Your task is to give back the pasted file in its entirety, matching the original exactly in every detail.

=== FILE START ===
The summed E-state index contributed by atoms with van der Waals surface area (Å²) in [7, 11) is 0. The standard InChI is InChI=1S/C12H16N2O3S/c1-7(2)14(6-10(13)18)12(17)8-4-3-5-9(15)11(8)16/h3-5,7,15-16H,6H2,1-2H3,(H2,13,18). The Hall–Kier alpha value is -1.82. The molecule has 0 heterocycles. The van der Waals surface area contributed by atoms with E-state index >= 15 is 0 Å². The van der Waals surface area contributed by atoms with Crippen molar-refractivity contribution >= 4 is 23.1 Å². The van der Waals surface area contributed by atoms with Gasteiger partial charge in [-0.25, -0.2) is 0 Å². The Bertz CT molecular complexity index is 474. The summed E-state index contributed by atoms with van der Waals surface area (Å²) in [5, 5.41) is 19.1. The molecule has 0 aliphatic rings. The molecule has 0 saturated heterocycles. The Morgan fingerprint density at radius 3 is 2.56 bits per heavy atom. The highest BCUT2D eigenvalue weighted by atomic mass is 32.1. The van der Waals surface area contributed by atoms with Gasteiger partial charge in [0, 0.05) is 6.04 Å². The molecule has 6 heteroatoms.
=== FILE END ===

The summed E-state index contributed by atoms with van der Waals surface area (Å²) in [7, 11) is 0. The standard InChI is InChI=1S/C12H16N2O3S/c1-7(2)14(6-10(13)18)12(17)8-4-3-5-9(15)11(8)16/h3-5,7,15-16H,6H2,1-2H3,(H2,13,18). The Hall–Kier alpha value is -1.82. The molecule has 0 heterocycles. The van der Waals surface area contributed by atoms with E-state index >= 15 is 0 Å². The van der Waals surface area contributed by atoms with Crippen molar-refractivity contribution >= 4 is 23.1 Å². The van der Waals surface area contributed by atoms with Gasteiger partial charge in [-0.25, -0.2) is 0 Å². The Bertz CT molecular complexity index is 474. The summed E-state index contributed by atoms with van der Waals surface area (Å²) in [5, 5.41) is 19.1. The molecule has 0 aliphatic rings. The molecule has 0 saturated heterocycles. The Morgan fingerprint density at radius 3 is 2.56 bits per heavy atom. The highest BCUT2D eigenvalue weighted by atomic mass is 32.1. The van der Waals surface area contributed by atoms with Gasteiger partial charge in [0, 0.05) is 6.04 Å². The molecule has 6 heteroatoms.